Dove recently came under fire for being racist. Dove. The women’s skincare brand that has always championed uniqueness and beauty in everyone. How does that happen?

 A makeup artist shared a picture (the still of a video) on the internet of their latest campaign – the internet took hold of it and went wild. It appeared as though Dove were advertising a black woman taking off her top to reveal a white woman underneath. So you can see why people thought it was racist… it doesn’t look good. I clicked the article showing the image myself thinking how can a brand get away with this?!

 For anyone who hasn’t seen the full ad yet, it was intended to show how Dove is suitable for all skin types, which is way more in keeping with the general perception/values of the brand. Though, unfortunately, the still illustrated something entirely different. Dove publicly apologised for the content and the way it had been perceived but since this, thousands of people have viewed the full ad with everything in context and subsequently supported the brand. Apparently there is no need for them to apologise – the video ad in full has a lovely message. But everyone has their own opinion. (View the ad here).

 Another example of a campaign gone wrong is the use of a # for pizza company DiGiorno – #WhyIStayed. They meant this to be used in a light hearted context about pizza being why people stay together or stay somewhere. However, this was also a # for a domestic abuse campaign. The company received a ton of complaints about being insensitive etc but of course, this was not the intention at all.

 There are even more examples of campaigns that have gone wrong here.

 What I wonder though, is how have we come to presume negative motives? How can we be so quick to judge something without seeing it’s full context? Why are we so quick to see the negative in things? Are we just wired that way?

 Last week I attended an event held by DigitasLBi called “Make the internet great again”. There were many thought provoking conversations had, mainly around how the internet used to be this amazing place and now it’s full of hate, criminals and fake news. I can’t help thinking back to some of those conversations when reading about Dove. Had the ad only been seen on TV in its full entity, would this have happened? Probably not.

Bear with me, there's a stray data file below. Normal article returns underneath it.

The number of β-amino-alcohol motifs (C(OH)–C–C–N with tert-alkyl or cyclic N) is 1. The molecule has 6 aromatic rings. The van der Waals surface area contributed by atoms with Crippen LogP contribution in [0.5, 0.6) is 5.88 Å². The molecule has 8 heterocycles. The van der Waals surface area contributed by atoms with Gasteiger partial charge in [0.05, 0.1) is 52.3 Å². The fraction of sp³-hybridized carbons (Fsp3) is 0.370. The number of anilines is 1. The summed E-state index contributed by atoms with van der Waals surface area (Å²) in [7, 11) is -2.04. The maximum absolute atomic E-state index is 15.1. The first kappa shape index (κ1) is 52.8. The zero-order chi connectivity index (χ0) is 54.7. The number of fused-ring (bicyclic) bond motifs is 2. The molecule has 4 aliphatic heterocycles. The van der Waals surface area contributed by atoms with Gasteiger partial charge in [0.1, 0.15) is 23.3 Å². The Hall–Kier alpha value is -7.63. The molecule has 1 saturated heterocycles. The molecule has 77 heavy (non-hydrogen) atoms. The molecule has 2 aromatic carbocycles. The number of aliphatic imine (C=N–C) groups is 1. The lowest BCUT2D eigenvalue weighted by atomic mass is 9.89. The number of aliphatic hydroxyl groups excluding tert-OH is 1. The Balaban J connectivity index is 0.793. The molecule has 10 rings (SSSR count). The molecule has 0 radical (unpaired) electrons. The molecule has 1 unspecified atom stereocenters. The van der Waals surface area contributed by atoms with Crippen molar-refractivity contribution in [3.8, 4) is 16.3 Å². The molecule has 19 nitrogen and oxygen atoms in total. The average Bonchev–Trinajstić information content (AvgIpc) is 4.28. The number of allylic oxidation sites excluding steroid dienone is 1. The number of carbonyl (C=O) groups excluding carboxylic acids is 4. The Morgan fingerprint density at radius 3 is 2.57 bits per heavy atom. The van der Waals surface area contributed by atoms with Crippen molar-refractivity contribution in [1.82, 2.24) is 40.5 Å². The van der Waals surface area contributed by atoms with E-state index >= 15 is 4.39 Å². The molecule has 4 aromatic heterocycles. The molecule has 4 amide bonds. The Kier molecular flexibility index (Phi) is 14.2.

The internet is a wonderful thing – most of us couldn’t last much more than a day without logging onto something – but we do have a responsibility to keep it that way. Does this lay in the hands of brands? Should they be more careful about how all the individual elements can be taken out of context and be construed in a negative way? Or should we as consumers remember to look at the full picture, get the facts and try hard not presume anything negative was intended?

 In my opinion brands do have a responsibility to culture check (and # check) everything and then, double check again for anything that may cause offence or be taken out of context to be seen in a negative light. Especially when such sensitive topics are involved. The most important thing to a brand is peoples’ perception and we as consumers love to share negative stories, so brands need to consider this. I do, however, think we have a responsibility, as consumers, to understand full context and intention before partaking in viral negativity.

I am also wholeheartedly in agreement that those who are offended/upset/angered by certain situations/comments/campaigns are within their right to feel that way and that those not in their situation have no right to dictate how they should feel.

This blog was first posted October 2017, available here.